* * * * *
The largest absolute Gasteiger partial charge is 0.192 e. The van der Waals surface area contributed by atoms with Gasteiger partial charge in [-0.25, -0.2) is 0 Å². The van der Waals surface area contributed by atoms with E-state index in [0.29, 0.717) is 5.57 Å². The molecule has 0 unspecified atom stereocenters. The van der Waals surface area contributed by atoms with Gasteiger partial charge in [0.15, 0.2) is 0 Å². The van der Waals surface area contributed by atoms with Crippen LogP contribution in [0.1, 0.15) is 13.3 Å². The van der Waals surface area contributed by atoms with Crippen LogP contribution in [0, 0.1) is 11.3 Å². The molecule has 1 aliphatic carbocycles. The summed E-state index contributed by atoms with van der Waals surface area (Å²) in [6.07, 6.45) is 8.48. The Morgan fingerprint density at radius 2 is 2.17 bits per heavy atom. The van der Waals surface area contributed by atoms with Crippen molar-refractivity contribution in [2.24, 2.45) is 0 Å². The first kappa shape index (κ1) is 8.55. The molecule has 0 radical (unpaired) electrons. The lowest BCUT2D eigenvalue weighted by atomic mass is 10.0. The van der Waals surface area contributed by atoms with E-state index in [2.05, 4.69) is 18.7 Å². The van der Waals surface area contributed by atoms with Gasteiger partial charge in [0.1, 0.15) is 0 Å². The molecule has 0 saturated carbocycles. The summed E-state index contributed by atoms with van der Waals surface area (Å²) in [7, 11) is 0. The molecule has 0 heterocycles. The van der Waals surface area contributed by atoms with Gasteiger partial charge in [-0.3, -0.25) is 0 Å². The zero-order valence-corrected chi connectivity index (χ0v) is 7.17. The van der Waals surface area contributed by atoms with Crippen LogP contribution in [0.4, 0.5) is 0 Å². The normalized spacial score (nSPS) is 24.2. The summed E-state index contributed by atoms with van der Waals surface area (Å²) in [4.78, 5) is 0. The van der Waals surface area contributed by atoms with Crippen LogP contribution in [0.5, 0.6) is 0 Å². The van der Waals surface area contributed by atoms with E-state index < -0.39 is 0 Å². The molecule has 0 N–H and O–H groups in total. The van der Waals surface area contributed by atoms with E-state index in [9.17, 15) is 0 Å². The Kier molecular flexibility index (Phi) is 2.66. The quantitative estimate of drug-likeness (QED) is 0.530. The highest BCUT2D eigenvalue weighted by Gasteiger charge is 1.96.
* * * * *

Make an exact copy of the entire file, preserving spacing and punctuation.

The largest absolute Gasteiger partial charge is 0.192 e. The van der Waals surface area contributed by atoms with Gasteiger partial charge in [-0.25, -0.2) is 0 Å². The van der Waals surface area contributed by atoms with E-state index in [0.29, 0.717) is 5.57 Å². The molecule has 0 unspecified atom stereocenters. The van der Waals surface area contributed by atoms with Gasteiger partial charge in [0.15, 0.2) is 0 Å². The van der Waals surface area contributed by atoms with Crippen LogP contribution in [0.1, 0.15) is 13.3 Å². The van der Waals surface area contributed by atoms with Crippen LogP contribution in [0, 0.1) is 11.3 Å². The molecule has 1 aliphatic carbocycles. The summed E-state index contributed by atoms with van der Waals surface area (Å²) in [6.07, 6.45) is 8.48. The Morgan fingerprint density at radius 2 is 2.17 bits per heavy atom. The van der Waals surface area contributed by atoms with Crippen molar-refractivity contribution in [2.24, 2.45) is 0 Å². The first kappa shape index (κ1) is 8.55. The molecule has 0 radical (unpaired) electrons. The lowest BCUT2D eigenvalue weighted by atomic mass is 10.0. The van der Waals surface area contributed by atoms with E-state index in [2.05, 4.69) is 18.7 Å². The van der Waals surface area contributed by atoms with Gasteiger partial charge in [0.1, 0.15) is 0 Å². The molecule has 0 saturated carbocycles. The summed E-state index contributed by atoms with van der Waals surface area (Å²) in [7, 11) is 0. The molecule has 0 heterocycles. The van der Waals surface area contributed by atoms with Gasteiger partial charge in [-0.3, -0.25) is 0 Å². The zero-order valence-corrected chi connectivity index (χ0v) is 7.17. The van der Waals surface area contributed by atoms with Crippen LogP contribution in [0.4, 0.5) is 0 Å². The normalized spacial score (nSPS) is 24.2. The summed E-state index contributed by atoms with van der Waals surface area (Å²) in [4.78, 5) is 0. The van der Waals surface area contributed by atoms with Crippen LogP contribution in [0.5, 0.6) is 0 Å². The van der Waals surface area contributed by atoms with E-state index < -0.39 is 0 Å². The molecule has 0 N–H and O–H groups in total. The van der Waals surface area contributed by atoms with E-state index in [9.17, 15) is 0 Å². The Kier molecular flexibility index (Phi) is 2.66. The quantitative estimate of drug-likeness (QED) is 0.530. The highest BCUT2D eigenvalue weighted by Gasteiger charge is 1.96.